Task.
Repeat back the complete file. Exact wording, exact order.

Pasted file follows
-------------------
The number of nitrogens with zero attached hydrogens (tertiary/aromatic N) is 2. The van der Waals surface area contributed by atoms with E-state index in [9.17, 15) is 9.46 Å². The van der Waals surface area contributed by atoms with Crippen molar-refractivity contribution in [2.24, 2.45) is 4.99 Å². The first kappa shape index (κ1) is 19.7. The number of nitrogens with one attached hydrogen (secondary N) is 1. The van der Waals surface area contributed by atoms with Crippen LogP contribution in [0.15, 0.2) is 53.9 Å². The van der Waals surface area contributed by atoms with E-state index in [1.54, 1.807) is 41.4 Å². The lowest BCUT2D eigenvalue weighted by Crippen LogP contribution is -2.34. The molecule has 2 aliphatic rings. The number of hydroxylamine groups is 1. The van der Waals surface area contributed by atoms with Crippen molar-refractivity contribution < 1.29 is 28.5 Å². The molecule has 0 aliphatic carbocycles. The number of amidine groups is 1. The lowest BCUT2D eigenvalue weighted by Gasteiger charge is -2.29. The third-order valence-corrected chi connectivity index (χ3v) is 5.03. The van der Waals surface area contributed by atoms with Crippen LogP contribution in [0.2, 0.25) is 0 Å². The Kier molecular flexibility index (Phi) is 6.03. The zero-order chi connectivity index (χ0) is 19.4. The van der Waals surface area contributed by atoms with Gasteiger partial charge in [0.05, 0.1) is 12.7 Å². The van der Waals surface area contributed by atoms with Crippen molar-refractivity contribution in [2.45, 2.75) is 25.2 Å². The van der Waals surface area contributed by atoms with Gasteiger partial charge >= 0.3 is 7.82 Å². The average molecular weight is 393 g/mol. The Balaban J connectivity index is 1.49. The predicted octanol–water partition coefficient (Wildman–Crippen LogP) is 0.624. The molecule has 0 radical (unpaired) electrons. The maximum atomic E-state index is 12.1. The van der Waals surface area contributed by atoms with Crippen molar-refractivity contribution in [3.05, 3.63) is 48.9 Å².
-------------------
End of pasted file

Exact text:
The number of nitrogens with zero attached hydrogens (tertiary/aromatic N) is 2. The van der Waals surface area contributed by atoms with E-state index in [9.17, 15) is 9.46 Å². The van der Waals surface area contributed by atoms with Crippen molar-refractivity contribution in [2.24, 2.45) is 4.99 Å². The first kappa shape index (κ1) is 19.7. The number of nitrogens with one attached hydrogen (secondary N) is 1. The van der Waals surface area contributed by atoms with Crippen LogP contribution in [0.15, 0.2) is 53.9 Å². The van der Waals surface area contributed by atoms with E-state index in [1.54, 1.807) is 41.4 Å². The lowest BCUT2D eigenvalue weighted by Crippen LogP contribution is -2.34. The molecule has 2 aliphatic rings. The number of hydroxylamine groups is 1. The van der Waals surface area contributed by atoms with Crippen molar-refractivity contribution < 1.29 is 28.5 Å². The molecule has 0 aliphatic carbocycles. The number of amidine groups is 1. The lowest BCUT2D eigenvalue weighted by Gasteiger charge is -2.29. The third-order valence-corrected chi connectivity index (χ3v) is 5.03. The van der Waals surface area contributed by atoms with Crippen LogP contribution in [0.2, 0.25) is 0 Å². The Kier molecular flexibility index (Phi) is 6.03. The zero-order chi connectivity index (χ0) is 19.4. The van der Waals surface area contributed by atoms with Gasteiger partial charge in [0.05, 0.1) is 12.7 Å². The van der Waals surface area contributed by atoms with Crippen molar-refractivity contribution in [2.45, 2.75) is 25.2 Å². The van der Waals surface area contributed by atoms with Gasteiger partial charge >= 0.3 is 7.82 Å². The average molecular weight is 393 g/mol. The Balaban J connectivity index is 1.49. The predicted octanol–water partition coefficient (Wildman–Crippen LogP) is 0.624. The molecule has 0 radical (unpaired) electrons. The maximum atomic E-state index is 12.1. The van der Waals surface area contributed by atoms with Crippen molar-refractivity contribution in [3.05, 3.63) is 48.9 Å².